Recent research by Burford suggests that clients’ need for innovation from outside counsel has increased dramatically in the last year—105 percent in Australia. In your experience, what kinds of innovation are clients asking for, and does legal finance have a role to play?

We would certainly agree with this research—Australian in-house legal counsel are constantly telling us that they’re seeking alternative commercial solutions to manage litigation risks. We see this primarily through alternative fee structures, utilizing in-house resources to reduce external legal spend, AI technology solutions or deploying legal finance as a way to mitigate litigation risk.

In-house counsel also want to understand and actively engage in claim strategies and pathways to resolution. Recently a large corporate client has also involved an internal facilitator to develop settlement profiles acceptable for that corporate.

We think that legal finance as support for plaintiff side claims run by companies is a very interesting prospect for managing litigation risk, since it allows in-house legal counsel to run claims without using companies’ working capital. We similarly think facilities that assist in mitigating downside (i.e. adverse costs) such as ATE insurance will increase in prevalence as companies look for ways to obtain certainty on the downside impact when embarking on large-scale litigation.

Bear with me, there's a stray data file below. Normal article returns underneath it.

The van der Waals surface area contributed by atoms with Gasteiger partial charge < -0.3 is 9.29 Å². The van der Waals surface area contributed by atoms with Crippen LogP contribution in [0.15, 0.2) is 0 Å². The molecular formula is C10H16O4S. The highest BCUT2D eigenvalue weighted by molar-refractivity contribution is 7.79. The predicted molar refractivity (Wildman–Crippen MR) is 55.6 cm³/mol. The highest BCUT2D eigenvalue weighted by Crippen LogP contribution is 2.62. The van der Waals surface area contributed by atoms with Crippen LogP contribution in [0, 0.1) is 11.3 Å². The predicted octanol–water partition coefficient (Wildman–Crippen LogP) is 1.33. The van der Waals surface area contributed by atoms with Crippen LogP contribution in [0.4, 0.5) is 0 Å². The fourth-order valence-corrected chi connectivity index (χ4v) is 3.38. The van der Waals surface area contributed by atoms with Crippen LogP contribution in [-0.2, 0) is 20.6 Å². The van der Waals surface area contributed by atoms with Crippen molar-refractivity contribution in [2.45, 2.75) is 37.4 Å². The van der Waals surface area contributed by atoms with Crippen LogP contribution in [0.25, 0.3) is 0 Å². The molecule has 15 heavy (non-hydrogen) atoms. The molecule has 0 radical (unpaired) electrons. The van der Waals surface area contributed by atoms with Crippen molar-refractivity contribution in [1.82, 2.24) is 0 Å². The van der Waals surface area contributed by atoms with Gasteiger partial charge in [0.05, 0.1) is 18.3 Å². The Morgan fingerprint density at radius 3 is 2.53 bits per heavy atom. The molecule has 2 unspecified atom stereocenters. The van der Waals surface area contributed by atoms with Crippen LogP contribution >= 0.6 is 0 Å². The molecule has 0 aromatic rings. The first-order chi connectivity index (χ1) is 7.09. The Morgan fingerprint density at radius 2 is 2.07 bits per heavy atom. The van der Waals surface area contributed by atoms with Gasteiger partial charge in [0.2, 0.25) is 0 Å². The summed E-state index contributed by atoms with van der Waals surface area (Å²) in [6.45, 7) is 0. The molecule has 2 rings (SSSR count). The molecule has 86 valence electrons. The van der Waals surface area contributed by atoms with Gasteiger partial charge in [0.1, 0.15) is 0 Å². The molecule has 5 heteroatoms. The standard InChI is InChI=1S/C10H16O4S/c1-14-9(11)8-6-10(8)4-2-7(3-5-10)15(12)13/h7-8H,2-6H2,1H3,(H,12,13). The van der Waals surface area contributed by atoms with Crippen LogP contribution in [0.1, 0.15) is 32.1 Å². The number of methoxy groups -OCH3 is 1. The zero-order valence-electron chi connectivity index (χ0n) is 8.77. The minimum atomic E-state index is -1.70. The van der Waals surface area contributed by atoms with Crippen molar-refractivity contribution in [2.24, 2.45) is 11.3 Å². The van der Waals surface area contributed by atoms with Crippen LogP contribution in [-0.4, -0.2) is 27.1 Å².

Litigation funding was “born” in Australia to address the need for outside capital in insolvency, and it’s familiar in the class action context. Given this long history, legal finance is thus relatively well-known in Australia, but arguably there are gaps in understanding that limit how lawyers here use it. Do you agree? From your perspective, what are the gaps in understanding—or misconceptions—that need to be addressed?

One of the key misconceptions is that legal finance is limited to circumstances where there is an absence of capital—for example the insolvency space or in class action proceedings. The reality is that legal finance can be deployed to fund any type of plaintiff claim, provided the litigation involves a monetary claim and there is commercially viable return from the investment (i.e. costs expended).